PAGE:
"We are what we repeatedly do. Excellence, therefore, is not an act, but a habit."
For Dr. O, a psych professor at my Alma Mater, this was practically a mantra. I had the pleasure of having what amounted to a wellness class with him only last semester, and he spoke those words at virtually every meeting. I've also seen it on a lot of blogs, so it certainly isn't fresh insight for me.
That's why I was surprised when it popped into my head at 4:45 this morning. I was awoken by the strops, purrs and drips of drool that I can expect when by 3 year old calico, Betty Lou, manages to get my bedroom door open. Typically, I give her the requisite attention, send her off and return to sleep, but this morning that quote was burned into my brain.
Maybe it resonated with me so well today because I had gone to bed feeling guilty. It wasn't so much that I had overeaten yesterday, but rather that I had eaten and overeaten when I didn't feel hungry. I was stressed out about work and personal relationships and there just happened to be cookies and light ice cream in the kitchen. I didn't binge, but I wasn't eating to relieve any physical hunger and that made me feel out of control and angry. As my head hit the pillow, I felt like a failure and I was sorely disappointed in myself.
But listening to the predawn rain with the warmth of a cat on my chest, I found new perspective. I buy into the idea that we are what we repeatedly do. On the most basic level, I had to repeatedly eat more calories than I burned to tip the scales at nearly 280 pounds. I wasn't "an over eater" the first time I stuffed myself at Thanksgiving. That became part of my identity as I continued to do it on a daily basis. By the same token, jogging around the block won't make me an athlete and showing compassion on one, isolated occasion won't make me a good person.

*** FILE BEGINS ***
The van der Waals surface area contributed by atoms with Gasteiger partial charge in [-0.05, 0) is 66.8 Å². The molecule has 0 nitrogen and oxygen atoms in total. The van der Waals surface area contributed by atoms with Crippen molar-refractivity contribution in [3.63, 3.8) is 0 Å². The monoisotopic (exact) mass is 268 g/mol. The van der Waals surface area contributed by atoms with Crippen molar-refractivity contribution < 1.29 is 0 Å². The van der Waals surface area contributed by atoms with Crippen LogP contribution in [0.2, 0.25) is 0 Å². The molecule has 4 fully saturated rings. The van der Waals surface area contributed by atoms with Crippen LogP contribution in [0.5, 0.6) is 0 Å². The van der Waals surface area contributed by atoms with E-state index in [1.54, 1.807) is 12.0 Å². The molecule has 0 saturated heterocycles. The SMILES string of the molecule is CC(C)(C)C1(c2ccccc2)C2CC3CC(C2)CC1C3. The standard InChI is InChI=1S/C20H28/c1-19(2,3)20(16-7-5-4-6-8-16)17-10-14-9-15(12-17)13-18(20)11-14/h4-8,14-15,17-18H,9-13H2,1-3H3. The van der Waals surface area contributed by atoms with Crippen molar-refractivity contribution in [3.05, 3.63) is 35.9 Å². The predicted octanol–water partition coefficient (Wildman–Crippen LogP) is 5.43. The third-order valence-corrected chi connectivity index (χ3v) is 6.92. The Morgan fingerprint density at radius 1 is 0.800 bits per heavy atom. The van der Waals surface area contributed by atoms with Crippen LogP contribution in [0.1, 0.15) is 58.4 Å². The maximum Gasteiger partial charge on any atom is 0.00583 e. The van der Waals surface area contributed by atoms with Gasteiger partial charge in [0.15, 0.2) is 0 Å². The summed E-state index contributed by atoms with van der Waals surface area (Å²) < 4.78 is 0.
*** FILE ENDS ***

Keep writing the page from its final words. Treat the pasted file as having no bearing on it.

What matters is the sum of who we are and what we do. On this journey, I need to focus on pushing forward and I need to treat every day and every moment as a chance to shape who I am and who I will become. If, in the grand tally, I make healthy choices more often than less healthy ones, I will eventually achieve my goals. That's it. Cultivating excellence is as simple and as difficult as that.
Finding comfort in food and laying in front of the T.V. have been part of who I am for as long as I can remember. Changing the fabric of my being is bound to take some time, and I bet there will be some rips along the way.
O.K. The metaphors are getting thick and deep in here, so why don't you share your own perspective!